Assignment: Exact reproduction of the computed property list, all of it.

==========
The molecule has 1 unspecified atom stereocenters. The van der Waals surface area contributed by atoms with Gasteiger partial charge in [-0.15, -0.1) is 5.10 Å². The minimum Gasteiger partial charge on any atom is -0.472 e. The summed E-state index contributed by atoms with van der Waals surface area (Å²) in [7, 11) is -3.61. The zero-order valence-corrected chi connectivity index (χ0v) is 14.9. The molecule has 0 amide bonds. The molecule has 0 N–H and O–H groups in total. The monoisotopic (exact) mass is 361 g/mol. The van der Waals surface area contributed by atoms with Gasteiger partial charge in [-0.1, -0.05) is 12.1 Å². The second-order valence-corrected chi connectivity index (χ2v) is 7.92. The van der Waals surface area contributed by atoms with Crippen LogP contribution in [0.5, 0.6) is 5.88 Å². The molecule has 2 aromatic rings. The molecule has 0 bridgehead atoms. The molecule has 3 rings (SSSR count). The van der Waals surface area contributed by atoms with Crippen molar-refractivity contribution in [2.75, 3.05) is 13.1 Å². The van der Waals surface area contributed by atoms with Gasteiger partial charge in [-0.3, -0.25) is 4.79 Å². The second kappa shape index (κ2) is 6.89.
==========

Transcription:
The molecule has 1 unspecified atom stereocenters. The van der Waals surface area contributed by atoms with Gasteiger partial charge in [-0.15, -0.1) is 5.10 Å². The minimum Gasteiger partial charge on any atom is -0.472 e. The summed E-state index contributed by atoms with van der Waals surface area (Å²) in [7, 11) is -3.61. The zero-order valence-corrected chi connectivity index (χ0v) is 14.9. The molecule has 0 amide bonds. The molecule has 0 N–H and O–H groups in total. The monoisotopic (exact) mass is 361 g/mol. The van der Waals surface area contributed by atoms with Gasteiger partial charge in [-0.1, -0.05) is 12.1 Å². The second-order valence-corrected chi connectivity index (χ2v) is 7.92. The van der Waals surface area contributed by atoms with Crippen LogP contribution in [0.5, 0.6) is 5.88 Å². The molecule has 2 aromatic rings. The molecule has 0 bridgehead atoms. The molecule has 3 rings (SSSR count). The van der Waals surface area contributed by atoms with Crippen molar-refractivity contribution in [2.75, 3.05) is 13.1 Å². The van der Waals surface area contributed by atoms with Gasteiger partial charge in [-0.3, -0.25) is 4.79 Å². The second kappa shape index (κ2) is 6.89.